Stone had spoken publicly at length about the charges against him — he pleaded not guilty and has denounced Mueller’s investigation — and made numerous media appearances. But he hasn’t held press conferences before or after his two appearances to date at the US District Court for the District of Columbia. He’s been swarmed by reporters and protesters when exiting, but aside from swinging out his arms with the double-V gesture made famous by former president Richard Nixon, Stone hasn’t lingered outside the courthouse to opine on his case.
Jackson is also handling former Trump campaign chair Paul Manafort’s criminal case in Washington. Early on in Manafort’s case, Jackson imposed a gag order prohibiting either side from making public statements that could prejudice the case. Those proceedings offer insight into what kind of public statements might land Stone and the lawyers in trouble as the case goes forward.
A month after Jackson signed the gag order, prosecutors accused Manafort of violating it, claiming he was involved in ghostwriting an op-ed about the nature of his work in Ukraine. The op-ed, written by a former Ukrainian government official, was published in a Ukrainian newspaper, the Kyiv Post. Manafort’s lawyers argued the op-ed wasn’t likely to prejudice the case in the United States, and that the judge’s order shouldn’t be interpreted as a total ban on all speech by Manafort or his lawyers.
Jackson ultimately declined to find Manafort in violation of her order, but expressed that she had a broader interpretation of her order than what Manafort’s lawyers had pushed. She warned them that she was “likely to view similar conduct in the future to be an effort to circumvent and evade the requirements of my order as they have been clarified.”
Two weeks later, Rick Gates — Manafort’s codefendant who later pleaded guilty and testified against Manafort — found himself in trouble with the judge. Gates had appeared in a video shown at a legal defense fundraiser organized by Republican lobbyist and conspiracy theorist Jack Burkman. Jackson ordered Gates to explain why he hadn’t violated her order, noting that in the video he referred to “the cause” and the goal of “ensuring that our supporters from across the United States hear our message and stand with us,” and asked about his relationship with Burkman, who had criticized the prosecution.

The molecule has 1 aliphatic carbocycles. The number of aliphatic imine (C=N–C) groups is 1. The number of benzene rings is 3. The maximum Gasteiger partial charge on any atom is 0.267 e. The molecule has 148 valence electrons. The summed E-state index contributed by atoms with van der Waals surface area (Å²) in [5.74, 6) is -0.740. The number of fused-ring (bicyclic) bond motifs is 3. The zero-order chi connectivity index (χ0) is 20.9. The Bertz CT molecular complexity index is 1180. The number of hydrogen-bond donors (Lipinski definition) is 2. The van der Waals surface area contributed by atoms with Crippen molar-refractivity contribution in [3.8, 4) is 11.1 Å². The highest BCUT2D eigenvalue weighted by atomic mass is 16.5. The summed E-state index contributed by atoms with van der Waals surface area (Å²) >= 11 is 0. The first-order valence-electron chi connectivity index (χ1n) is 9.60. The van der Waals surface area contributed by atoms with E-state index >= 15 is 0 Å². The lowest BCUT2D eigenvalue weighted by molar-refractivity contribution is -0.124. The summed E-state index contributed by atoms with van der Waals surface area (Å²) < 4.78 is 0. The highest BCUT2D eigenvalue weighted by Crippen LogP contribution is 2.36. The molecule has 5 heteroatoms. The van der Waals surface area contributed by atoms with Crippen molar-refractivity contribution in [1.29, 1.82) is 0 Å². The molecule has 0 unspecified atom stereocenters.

Gates’s lawyers argued he hadn’t violated the order because he was just thanking his supporters, and that neither Gates nor his lawyers had directed Burkman to make any specific comments about the case. At a hearing in January 2018, Jackson again declined to punish Gates, but said she wasn’t convinced he was in full compliance with her order. She laid out more guidance about what Manafort and Gates could do going forward.
“You can fundraise, you can say what you want at a private gathering to people about why they should help you. And you can certainly send thank-you notes to anyone who contributes. But if the press is going to be invited to an event where you or your surrogate will be speaking, I suggest that that’s a pretty big red flag,” the judge said.
She also said that other people were free to raise money and speak on their behalf, but if the defense was involved in those efforts, they risked crossing a line.
“If the means used to solicit funds on your behalf is a public attack on the prosecution, you should not be cheering it on, you should not be part of the presentation. I think that gives you enough guidance moving forward,” Jackson said.